Willard Stewart Paul was born on February
28, 1894 in Massachusetts. He attended Clark University, Dartmouth, and American
University, Washington D.C., receiving a Master of Arts degree from American University.
Paul served in the Colorado National Guard
on the Mexican border during the Pancho Villa Expedition, or also known as the Mexican Expedition, as a Second Lieutenant
of Field Artillery, thus giving him field experience, as he later became Lieutenant General during World War II.
Willard S. Paul was an instructor at the Infantry School from 1930 to 1933,
graduated from the Command and General Staff College in 1935, and The Army War College in 1937.
In 1942 Paul was appointed as Deputy Chief of Staff for logistics, for the Army Ground Forces, later
he was promoted to Major General. Then in 1943 he was commander of the 75th Infantry Division during its stateside training.
Finally he was then able to assume command of the 26th Infantry Division, nicknamed Yankee. Paul led this Division during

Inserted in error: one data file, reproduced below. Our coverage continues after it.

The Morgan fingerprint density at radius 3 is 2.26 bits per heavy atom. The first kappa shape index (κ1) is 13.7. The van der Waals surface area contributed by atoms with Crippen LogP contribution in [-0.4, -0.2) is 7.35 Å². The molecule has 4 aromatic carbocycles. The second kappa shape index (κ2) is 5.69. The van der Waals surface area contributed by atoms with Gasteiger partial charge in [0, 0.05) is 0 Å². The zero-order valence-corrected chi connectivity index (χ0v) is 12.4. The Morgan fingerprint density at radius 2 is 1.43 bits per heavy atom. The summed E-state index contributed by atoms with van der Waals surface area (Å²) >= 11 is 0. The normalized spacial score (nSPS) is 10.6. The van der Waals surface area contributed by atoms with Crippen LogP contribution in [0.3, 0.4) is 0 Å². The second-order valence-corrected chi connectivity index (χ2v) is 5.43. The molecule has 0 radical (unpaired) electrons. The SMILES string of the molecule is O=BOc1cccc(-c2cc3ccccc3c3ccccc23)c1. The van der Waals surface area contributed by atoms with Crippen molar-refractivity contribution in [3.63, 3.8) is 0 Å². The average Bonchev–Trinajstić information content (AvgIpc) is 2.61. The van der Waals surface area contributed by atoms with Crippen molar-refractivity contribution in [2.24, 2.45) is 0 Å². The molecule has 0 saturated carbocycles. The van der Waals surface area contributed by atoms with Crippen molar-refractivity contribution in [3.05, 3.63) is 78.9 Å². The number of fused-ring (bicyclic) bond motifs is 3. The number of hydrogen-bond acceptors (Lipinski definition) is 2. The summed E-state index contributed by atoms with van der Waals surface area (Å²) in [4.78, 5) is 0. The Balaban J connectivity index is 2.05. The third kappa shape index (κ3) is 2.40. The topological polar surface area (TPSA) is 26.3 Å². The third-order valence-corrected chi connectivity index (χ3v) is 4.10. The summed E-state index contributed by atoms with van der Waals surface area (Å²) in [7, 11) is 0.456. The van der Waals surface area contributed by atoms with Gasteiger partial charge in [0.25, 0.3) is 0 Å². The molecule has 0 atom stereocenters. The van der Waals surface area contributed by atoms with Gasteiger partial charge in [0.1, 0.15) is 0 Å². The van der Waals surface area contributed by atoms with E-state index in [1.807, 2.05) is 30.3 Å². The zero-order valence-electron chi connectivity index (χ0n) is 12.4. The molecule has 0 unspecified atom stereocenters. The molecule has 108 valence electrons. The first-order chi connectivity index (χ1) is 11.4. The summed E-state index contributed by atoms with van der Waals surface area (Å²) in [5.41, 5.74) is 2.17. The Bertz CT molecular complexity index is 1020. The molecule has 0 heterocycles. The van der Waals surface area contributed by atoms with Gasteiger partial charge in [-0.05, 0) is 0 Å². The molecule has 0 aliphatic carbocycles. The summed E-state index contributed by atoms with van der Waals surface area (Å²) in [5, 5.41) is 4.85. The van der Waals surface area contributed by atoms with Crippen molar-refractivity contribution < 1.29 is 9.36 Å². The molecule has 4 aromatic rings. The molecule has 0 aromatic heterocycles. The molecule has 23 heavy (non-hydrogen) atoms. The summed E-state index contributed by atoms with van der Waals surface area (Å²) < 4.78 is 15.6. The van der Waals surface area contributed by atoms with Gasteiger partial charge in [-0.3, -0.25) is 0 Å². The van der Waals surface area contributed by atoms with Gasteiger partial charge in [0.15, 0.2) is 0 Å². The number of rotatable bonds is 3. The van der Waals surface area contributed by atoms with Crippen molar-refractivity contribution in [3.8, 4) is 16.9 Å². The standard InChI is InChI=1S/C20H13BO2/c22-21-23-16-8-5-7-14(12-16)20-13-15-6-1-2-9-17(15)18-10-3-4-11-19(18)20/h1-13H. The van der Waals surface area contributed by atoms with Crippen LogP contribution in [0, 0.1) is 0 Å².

the Battle of the Bulge. His infantry endured 210 days of combat and faced 10,701 casualties.
After WWII, Paul served as Assistant Chief of Staff (G-1), and retired from the army in December
1948 as a Lieutenant General.
He became a consultant to the
American National Red Cross from 1948 to 1950, and assistant to Director of Defense Mobilization Arthur S. Flemming, which
studied personnel problems of the Defense Department from 1955 to 1956. He was also a member of a special subcommittee of
the Hoover Commission.
then became president of Gettysburg College in Pennsylvania in 1956, until finally retiring in 1961.
Willard Stewart Paul died in 1966, March 21, at Walter Reed Army Hospital.
He is buried at Arlington National Cemetery in Virginia.